Teams With Diverse Backgrounds
Eichengreen said the students’ work is mainly focused on researching “tactical solutions” to problems local organizations bring them.
Students from the four participating institutions go through an application and interview process in order to be considered for a position with Quad. Students involved in Quad said the ability to work with students from diverse backgrounds was fulfilling.
“I got such a wealth of knowledge from all the different students at the other institutions,” said Brieanna Bryant, a Colorado Springs graduate who worked with Quad. “You get a different perspective from, say, Colorado College students, because they’re a private university, then you definitely get a different perspective from the Air Force Academy because they’re cadets and they have a totally different outlook. UCCS and Pike’s Peak have similar backgrounds but you often have different demographics -- you could get someone who’s 50-plus years old or maybe only 18 years old.”
Bryant worked with Quad’s summer intensive program, where students work all day for four weeks to tackle a specific issue. Andrew Scherffius, a Colorado College graduate who was involved with the program, said it has helped him professionally and in growing stronger ties in his community.
“The team-building process is really fascinating,” Scherffius said. “When we’re building our team and looking at our projects, we’re very cognizant that we’re going to have people from very different backgrounds. Like me, for example -- I love social enterprises and nonprofits. But another one of my co-workers, a graduate of Pike’s Peak, was extremely mathematically gifted.”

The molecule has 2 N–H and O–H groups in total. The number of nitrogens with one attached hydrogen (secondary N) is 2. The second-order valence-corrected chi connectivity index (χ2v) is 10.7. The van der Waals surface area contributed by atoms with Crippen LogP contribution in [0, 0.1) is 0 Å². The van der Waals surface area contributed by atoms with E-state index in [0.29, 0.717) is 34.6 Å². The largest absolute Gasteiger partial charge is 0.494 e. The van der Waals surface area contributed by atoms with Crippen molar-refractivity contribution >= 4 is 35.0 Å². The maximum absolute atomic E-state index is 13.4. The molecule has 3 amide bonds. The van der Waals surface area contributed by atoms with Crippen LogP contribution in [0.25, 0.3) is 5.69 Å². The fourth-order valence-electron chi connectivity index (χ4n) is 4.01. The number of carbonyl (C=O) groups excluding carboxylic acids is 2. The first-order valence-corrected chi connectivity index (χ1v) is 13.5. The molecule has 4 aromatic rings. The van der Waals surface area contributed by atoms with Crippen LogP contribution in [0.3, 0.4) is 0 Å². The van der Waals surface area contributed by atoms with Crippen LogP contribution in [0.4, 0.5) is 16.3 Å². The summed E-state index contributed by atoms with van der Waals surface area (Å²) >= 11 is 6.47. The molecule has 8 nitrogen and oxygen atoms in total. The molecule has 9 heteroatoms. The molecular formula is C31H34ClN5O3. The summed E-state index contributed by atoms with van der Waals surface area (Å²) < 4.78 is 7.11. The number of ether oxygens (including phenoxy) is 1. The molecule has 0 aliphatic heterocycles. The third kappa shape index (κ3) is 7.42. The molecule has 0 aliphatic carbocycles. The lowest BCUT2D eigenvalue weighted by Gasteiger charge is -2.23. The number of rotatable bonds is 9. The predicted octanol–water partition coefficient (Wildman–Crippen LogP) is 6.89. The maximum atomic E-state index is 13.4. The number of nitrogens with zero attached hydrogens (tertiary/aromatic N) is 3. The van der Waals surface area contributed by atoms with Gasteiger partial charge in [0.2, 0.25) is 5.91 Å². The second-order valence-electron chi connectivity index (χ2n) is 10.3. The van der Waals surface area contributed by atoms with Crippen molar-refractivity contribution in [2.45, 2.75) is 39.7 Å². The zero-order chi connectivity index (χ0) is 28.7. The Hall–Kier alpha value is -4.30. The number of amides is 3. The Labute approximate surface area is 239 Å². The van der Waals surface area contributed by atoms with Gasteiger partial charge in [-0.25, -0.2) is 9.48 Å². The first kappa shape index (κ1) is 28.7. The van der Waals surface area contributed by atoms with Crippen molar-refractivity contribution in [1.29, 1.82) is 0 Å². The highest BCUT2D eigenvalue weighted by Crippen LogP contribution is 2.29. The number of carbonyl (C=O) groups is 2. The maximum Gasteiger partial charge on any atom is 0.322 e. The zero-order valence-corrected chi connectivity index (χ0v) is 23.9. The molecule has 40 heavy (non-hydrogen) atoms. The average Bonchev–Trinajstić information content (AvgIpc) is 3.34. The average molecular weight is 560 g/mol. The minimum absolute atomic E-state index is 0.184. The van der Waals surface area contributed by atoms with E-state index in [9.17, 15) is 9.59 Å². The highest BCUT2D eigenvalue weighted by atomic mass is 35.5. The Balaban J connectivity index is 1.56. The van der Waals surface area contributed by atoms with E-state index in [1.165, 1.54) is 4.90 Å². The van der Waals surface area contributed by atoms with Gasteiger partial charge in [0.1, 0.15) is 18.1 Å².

The diversity of experience made Quad’s work attractive to Jason Williamson, vice president of marketing at Altia, a Colorado Springs-based computer software company. Williamson said Altia was so pleased with the work it contracted Quad for -- market and product research -- that the company has used Quad’s services twice since then.
“That broad range of expertise -- having the perspective of people from English majors all the way to computer science majors -- really helps us attack a problem from a lot of different angles,” Williamson said. “The second benefit is a nonbiased, fresh perspective that students bring to the table.”
Williamson said the main reason Altia hired Quad rather than a conventional consulting firm is the diversity of backgrounds the students bring, as well as the recruiting opportunity of meeting with young professionals who are about to enter the work force.
Eichengreen said Quad is growing in terms of long-term sustainability, and that 70 percent of the organization’s total budget is earned income. Eichengreen predicts Quad will have complete financial sustainability within the next two years.
“The leadership has been phenomenal at helping us understand and navigate the nuances of each individual school,” Eichengreen said. “I’ve heard these rumors that collaboration between institutions is sometimes a difficult thing to pull off, but if you ask me subjectively, this has been a phenomenal ride.”